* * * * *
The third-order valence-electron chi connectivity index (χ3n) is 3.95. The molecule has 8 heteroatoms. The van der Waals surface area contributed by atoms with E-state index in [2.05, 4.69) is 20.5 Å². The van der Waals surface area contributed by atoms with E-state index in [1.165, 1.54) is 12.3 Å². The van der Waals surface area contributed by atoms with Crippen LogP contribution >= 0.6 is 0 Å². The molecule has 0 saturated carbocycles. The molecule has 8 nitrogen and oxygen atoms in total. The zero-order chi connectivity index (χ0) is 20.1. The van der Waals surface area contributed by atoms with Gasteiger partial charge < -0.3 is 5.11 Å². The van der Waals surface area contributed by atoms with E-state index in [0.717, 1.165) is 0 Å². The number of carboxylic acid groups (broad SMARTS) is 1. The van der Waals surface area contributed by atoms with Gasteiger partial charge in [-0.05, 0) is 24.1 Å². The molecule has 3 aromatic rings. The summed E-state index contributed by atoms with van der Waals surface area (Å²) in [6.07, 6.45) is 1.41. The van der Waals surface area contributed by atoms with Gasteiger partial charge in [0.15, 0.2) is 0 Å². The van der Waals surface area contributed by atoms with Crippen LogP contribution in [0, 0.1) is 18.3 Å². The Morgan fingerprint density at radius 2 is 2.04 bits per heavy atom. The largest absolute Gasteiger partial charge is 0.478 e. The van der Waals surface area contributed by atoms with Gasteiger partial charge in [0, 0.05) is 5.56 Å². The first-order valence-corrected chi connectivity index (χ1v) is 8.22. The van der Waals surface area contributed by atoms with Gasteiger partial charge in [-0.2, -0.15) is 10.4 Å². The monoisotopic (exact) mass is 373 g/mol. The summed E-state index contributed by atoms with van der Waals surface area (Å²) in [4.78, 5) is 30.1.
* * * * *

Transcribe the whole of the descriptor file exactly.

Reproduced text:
The third-order valence-electron chi connectivity index (χ3n) is 3.95. The molecule has 8 heteroatoms. The van der Waals surface area contributed by atoms with E-state index in [2.05, 4.69) is 20.5 Å². The van der Waals surface area contributed by atoms with E-state index in [1.165, 1.54) is 12.3 Å². The van der Waals surface area contributed by atoms with Crippen LogP contribution >= 0.6 is 0 Å². The molecule has 0 saturated carbocycles. The molecule has 8 nitrogen and oxygen atoms in total. The zero-order chi connectivity index (χ0) is 20.1. The van der Waals surface area contributed by atoms with Gasteiger partial charge < -0.3 is 5.11 Å². The van der Waals surface area contributed by atoms with E-state index in [0.717, 1.165) is 0 Å². The number of carboxylic acid groups (broad SMARTS) is 1. The van der Waals surface area contributed by atoms with Gasteiger partial charge in [-0.05, 0) is 24.1 Å². The molecule has 3 aromatic rings. The summed E-state index contributed by atoms with van der Waals surface area (Å²) in [6.07, 6.45) is 1.41. The van der Waals surface area contributed by atoms with Gasteiger partial charge in [0.15, 0.2) is 0 Å². The van der Waals surface area contributed by atoms with Crippen LogP contribution in [0, 0.1) is 18.3 Å². The Morgan fingerprint density at radius 2 is 2.04 bits per heavy atom. The largest absolute Gasteiger partial charge is 0.478 e. The van der Waals surface area contributed by atoms with Gasteiger partial charge in [0, 0.05) is 5.56 Å². The first-order valence-corrected chi connectivity index (χ1v) is 8.22. The van der Waals surface area contributed by atoms with Gasteiger partial charge in [-0.2, -0.15) is 10.4 Å². The monoisotopic (exact) mass is 373 g/mol. The summed E-state index contributed by atoms with van der Waals surface area (Å²) in [4.78, 5) is 30.1.